Sailing is a wonderfully international sport and, over the years, the 44Cup has provided some fine examples of global détente notably when American tacticians have sailed alongside Russian helmsmen.
Another is Bronenosec Sailing of St Petersburg Yacht Club Commodore Vladimir Liubomirov, where over the years Russian crew have regularly sailed alongside Italians, Aussies and Kiwis. Witnessing how this Russian team in their unique royal blue 44 has developed over the years has been New Zealand America’s Cup veteran and match racer Cameron Dunn.
While other Kiwi tacticians on the 44Cup such as Dean Barker, Cameron Appleton, Ray Davies and many of the sailors went through Team New Zealand school, Dunn took a similar but alternate path sailing with Aloha Racing in the 2000 America’s Cup and subsequently in 2003 was mainsheet trimmer during Peter Holmberg-era Oracle Racing, having won the World Match Racing Tour with the US Virgin Islander the year before.
Today he is a stalwart of the professional sailing circuit and when he is not competing on the 44Cup is racing Hasso Plattner’s TP52 Phoenix.
Dunn joined Bronenosec Sailing from its outset on the 44Cup in 2013, when the Russian campaign fielded two teams – Bronenosec and Gazprom Youth Sailing Challenge, the latter an initiative to develop young Russian sailors. Initially he was coach for both.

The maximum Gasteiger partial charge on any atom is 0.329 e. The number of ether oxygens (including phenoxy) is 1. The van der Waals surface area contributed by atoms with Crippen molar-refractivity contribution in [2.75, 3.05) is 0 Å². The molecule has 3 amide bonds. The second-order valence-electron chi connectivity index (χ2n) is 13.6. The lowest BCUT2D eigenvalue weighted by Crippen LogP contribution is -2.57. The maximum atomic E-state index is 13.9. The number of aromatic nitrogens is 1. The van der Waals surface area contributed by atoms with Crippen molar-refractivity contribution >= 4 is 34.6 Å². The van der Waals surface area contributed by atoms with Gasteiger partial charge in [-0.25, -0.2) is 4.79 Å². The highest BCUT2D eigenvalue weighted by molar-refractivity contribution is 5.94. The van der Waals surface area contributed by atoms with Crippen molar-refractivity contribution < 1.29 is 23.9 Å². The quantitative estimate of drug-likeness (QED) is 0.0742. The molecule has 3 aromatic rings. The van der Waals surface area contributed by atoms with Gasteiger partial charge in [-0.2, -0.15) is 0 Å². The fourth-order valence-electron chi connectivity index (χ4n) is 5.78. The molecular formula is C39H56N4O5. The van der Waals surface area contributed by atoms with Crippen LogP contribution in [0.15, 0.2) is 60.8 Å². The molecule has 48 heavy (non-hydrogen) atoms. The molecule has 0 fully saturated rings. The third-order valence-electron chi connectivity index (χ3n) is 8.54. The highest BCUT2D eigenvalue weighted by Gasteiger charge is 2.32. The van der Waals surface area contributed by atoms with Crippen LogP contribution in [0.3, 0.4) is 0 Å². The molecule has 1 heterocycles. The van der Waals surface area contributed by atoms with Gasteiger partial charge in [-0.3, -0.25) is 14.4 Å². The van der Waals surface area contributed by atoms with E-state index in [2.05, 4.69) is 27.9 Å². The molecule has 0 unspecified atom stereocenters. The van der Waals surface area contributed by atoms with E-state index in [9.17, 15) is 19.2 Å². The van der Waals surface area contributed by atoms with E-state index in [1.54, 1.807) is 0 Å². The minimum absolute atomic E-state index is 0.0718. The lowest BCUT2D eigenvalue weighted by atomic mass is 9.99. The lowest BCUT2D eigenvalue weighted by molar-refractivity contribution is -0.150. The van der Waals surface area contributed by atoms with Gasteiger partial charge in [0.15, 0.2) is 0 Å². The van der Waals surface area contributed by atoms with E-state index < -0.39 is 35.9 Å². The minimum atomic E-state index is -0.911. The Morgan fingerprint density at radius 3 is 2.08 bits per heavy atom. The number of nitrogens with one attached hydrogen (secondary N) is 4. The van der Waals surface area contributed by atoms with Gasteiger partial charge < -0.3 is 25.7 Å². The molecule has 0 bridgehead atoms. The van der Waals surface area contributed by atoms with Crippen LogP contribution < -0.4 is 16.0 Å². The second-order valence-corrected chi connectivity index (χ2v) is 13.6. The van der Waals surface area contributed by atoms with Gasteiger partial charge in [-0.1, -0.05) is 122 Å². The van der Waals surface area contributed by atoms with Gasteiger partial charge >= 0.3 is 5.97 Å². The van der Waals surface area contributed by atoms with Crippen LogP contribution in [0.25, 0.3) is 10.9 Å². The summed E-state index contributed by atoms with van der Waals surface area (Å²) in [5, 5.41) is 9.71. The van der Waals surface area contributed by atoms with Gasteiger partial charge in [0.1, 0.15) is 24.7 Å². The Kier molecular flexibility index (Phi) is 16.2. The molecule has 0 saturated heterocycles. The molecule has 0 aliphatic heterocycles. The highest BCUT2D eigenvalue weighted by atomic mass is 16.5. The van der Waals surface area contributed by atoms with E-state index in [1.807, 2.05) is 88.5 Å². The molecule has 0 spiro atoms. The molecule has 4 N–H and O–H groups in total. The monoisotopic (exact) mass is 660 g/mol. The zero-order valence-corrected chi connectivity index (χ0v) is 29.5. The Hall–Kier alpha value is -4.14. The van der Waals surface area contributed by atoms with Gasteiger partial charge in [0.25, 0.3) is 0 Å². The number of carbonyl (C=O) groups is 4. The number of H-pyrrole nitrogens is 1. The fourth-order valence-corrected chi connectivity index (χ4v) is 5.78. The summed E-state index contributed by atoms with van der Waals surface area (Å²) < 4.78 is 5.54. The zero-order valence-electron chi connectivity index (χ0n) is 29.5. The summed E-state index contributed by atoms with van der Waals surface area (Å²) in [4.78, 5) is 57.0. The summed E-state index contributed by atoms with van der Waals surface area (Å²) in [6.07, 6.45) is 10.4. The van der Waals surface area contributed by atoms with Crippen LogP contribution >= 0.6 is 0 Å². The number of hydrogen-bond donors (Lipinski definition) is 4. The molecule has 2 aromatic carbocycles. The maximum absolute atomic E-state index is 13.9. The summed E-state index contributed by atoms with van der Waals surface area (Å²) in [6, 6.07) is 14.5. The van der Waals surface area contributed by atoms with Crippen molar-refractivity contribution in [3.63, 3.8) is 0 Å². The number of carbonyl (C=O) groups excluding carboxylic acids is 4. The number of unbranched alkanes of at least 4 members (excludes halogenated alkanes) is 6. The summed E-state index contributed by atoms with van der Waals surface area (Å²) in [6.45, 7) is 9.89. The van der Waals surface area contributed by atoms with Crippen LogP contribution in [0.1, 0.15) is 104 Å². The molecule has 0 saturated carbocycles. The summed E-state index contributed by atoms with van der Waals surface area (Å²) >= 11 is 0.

As an indication of how a team can step up in the 44Cup, Bronenosec spent its first season bumbling along in the bottom half of the leaderboard but during year two, they won the RC44 World Championship. They followed this up in 2015 with second-placed finishes at both the Worlds and the overall season’s fleet racing. The latter could not have been closer, tied on points with Team Nika, it all coming down to the final run of the final race in Virgin Gorda. However they were stand-out winners in the match racing, this of course being a Dunn speciality.